Well, when I say nicely, I mean ruthlessly. This is a dark book and Dougherty doesn’t flinch at showing humanity at its worst. Given the timing of reading this book during the 70th anniversary commemorations of the liberation of Auschwitz, it wasn’t difficult to see parallels in what was happening in Providence. Some may feel the subject matter a little dark for what is essentially a YA fantasy, but I applaud Dougherty for not only confronting the issue, but handling it in a sensitive way without losing any of the horror.

The only criticism I have is that the Deborah’s story, which is integral to book 1, while not being ignored, had lost some of the tension from earlier. This is just a minor point however, and I look forward to seeing how Dougherty takes that storyline, along with what happened here, through to conclusion. Highly recommended.

To buy The Subtle Fiend from Amazon.co.uk click here

To buy The Subtle Fiend from Amazon.com click here

Recommended reads are either independently published books – or those that are published via a small press – that I have bought and enjoyed. They are part of a commitment to ‘pay it forward’ to other independent authors by buying their work and promoting those that I have enjoyed, both here and on Amazon and Goodreads. I don’t accept submissions but instead focus on people who have helped or inspired me through their blogging or who actively support other writers, but I only recommend those books I have personally enjoyed. If you are an independent author I would encourage you to do the same and help pay it forward to the community. For more information please see my blog post here.

Recommended Reads: The Dark Citadel by Jane Dougherty

The Dark Citadel

The Blurb

Deborah has a secret
But she doesn’t know what it is.
The Protector does
And so does Abaddon.
Both of them want her destroyed.

A wild boy and a pack of wolfdog pups are all that stand between Deborah and destruction.
But Jonah and Deborah have forged a weapon that even the demon fears.
Love.

Between them, the pariah girl and the dog boy will change the world. Or die in the attempt.

 

If there is one genre I’ve so far avoided reading by self-published authors it’s fantasy. Not because I dislike fantasy, quite the opposite. I really love fantasy, and that was my problem. I was worried any books I chose would be derivative and not bring anything new to the genre. I should have known better.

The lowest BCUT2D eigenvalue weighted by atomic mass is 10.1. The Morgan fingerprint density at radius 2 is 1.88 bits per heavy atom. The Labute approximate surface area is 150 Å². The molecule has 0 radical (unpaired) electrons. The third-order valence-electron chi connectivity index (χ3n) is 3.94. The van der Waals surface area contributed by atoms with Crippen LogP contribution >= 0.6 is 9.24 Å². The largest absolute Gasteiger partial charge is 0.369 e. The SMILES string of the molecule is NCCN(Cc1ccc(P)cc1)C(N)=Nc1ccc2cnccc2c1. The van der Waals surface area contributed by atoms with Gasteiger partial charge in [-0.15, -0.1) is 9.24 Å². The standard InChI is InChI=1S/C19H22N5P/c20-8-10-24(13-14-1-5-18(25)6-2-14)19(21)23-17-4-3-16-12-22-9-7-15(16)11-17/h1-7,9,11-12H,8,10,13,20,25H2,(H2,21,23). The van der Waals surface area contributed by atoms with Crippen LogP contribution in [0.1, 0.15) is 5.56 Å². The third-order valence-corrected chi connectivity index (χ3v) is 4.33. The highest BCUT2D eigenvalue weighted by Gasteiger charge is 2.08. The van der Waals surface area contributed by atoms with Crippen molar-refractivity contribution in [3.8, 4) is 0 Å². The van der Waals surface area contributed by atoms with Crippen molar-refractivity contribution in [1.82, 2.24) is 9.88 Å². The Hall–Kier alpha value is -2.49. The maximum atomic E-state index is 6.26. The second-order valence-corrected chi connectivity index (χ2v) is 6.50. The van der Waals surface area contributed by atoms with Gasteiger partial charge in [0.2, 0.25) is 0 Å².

In the Dark Citadel, Jane Dougherty has created a vividly layered, cruel fantasy world where the city of Providence acts as the last refuge of humanity against the demonic armies of evil. Yet even Providence has succumbed to the all pervasive corruption, where the heavily structured society where love and affection are suppressed by the rigid laws and a twisted, oppressive religion.

Out of this gloom we follow Deborah, a young orphan shunned by others because of her parents, who rebels against the fate mapped out for her. As she gets further into trouble, Deborah starts to learn more about her history, and the true history of her people. She decides to escape Providence and find her mother, a direct descendent of Eve, to change the world for the better.

I loved this book. Dougherty’s world may be bleak, but she has balanced the hope and despair with great skill to ensure the threat of disaster is always there but never overwhelming. Her multi-layered society is terrifyingly believable, especially the way the authorities use their twisted doctrine to ensure the population oppress themselves, and in Deborah she has created a wonderfully spiky, independent protagonist you cannot help but want to succeed – a great example of a strong, female lead.

If you enjoy you are looking to escape into a well-written, unique dark fantasy, you would be hard pushed to find a better book than this. I cannot wait to read the next two books in the series. Highly Recommended.

To buy The Dark Citadel from Amazon.com click here

To buy The Dark Citadel from Amazon.co.uk click here